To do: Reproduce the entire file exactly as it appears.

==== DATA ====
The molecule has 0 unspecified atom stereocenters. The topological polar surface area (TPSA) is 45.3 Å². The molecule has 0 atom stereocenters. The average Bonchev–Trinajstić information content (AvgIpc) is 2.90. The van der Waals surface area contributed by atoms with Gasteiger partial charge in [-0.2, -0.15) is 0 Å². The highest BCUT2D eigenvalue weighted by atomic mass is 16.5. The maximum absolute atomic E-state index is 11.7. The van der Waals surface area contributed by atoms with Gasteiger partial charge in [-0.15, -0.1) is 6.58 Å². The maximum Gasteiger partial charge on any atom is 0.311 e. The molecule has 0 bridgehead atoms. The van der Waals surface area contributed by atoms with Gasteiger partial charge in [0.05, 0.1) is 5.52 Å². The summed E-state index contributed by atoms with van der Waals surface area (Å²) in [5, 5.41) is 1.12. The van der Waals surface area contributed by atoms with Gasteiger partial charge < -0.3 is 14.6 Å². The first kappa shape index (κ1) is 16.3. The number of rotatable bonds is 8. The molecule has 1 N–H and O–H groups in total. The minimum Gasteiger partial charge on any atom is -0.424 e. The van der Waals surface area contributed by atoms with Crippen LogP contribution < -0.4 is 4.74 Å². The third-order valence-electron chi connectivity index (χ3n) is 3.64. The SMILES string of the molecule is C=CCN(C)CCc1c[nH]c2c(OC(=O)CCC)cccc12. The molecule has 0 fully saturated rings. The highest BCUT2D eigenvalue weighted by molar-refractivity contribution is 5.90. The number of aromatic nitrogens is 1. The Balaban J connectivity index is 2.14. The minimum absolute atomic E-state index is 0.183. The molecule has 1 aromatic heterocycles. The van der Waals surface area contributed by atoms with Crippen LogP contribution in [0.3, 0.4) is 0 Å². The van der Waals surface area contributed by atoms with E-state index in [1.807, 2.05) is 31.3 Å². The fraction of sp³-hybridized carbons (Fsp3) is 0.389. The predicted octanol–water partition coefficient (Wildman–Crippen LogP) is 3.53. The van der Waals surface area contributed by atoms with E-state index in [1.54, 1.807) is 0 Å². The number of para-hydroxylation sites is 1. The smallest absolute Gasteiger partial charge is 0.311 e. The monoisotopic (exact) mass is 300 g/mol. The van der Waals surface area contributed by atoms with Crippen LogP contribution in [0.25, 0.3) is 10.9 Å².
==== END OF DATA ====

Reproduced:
The molecule has 0 unspecified atom stereocenters. The topological polar surface area (TPSA) is 45.3 Å². The molecule has 0 atom stereocenters. The average Bonchev–Trinajstić information content (AvgIpc) is 2.90. The van der Waals surface area contributed by atoms with Gasteiger partial charge in [-0.2, -0.15) is 0 Å². The highest BCUT2D eigenvalue weighted by atomic mass is 16.5. The maximum absolute atomic E-state index is 11.7. The van der Waals surface area contributed by atoms with Gasteiger partial charge in [-0.15, -0.1) is 6.58 Å². The maximum Gasteiger partial charge on any atom is 0.311 e. The molecule has 0 bridgehead atoms. The van der Waals surface area contributed by atoms with Gasteiger partial charge in [0.05, 0.1) is 5.52 Å². The summed E-state index contributed by atoms with van der Waals surface area (Å²) in [5, 5.41) is 1.12. The van der Waals surface area contributed by atoms with Gasteiger partial charge < -0.3 is 14.6 Å². The first kappa shape index (κ1) is 16.3. The number of rotatable bonds is 8. The molecule has 1 N–H and O–H groups in total. The minimum Gasteiger partial charge on any atom is -0.424 e. The van der Waals surface area contributed by atoms with Crippen LogP contribution < -0.4 is 4.74 Å². The third-order valence-electron chi connectivity index (χ3n) is 3.64. The SMILES string of the molecule is C=CCN(C)CCc1c[nH]c2c(OC(=O)CCC)cccc12. The molecule has 0 fully saturated rings. The highest BCUT2D eigenvalue weighted by molar-refractivity contribution is 5.90. The number of aromatic nitrogens is 1. The Balaban J connectivity index is 2.14. The minimum absolute atomic E-state index is 0.183. The molecule has 1 aromatic heterocycles. The van der Waals surface area contributed by atoms with Crippen LogP contribution in [0.3, 0.4) is 0 Å². The van der Waals surface area contributed by atoms with E-state index in [1.807, 2.05) is 31.3 Å². The fraction of sp³-hybridized carbons (Fsp3) is 0.389. The predicted octanol–water partition coefficient (Wildman–Crippen LogP) is 3.53. The van der Waals surface area contributed by atoms with E-state index in [1.54, 1.807) is 0 Å². The number of para-hydroxylation sites is 1. The smallest absolute Gasteiger partial charge is 0.311 e. The monoisotopic (exact) mass is 300 g/mol. The van der Waals surface area contributed by atoms with Crippen LogP contribution in [0.25, 0.3) is 10.9 Å².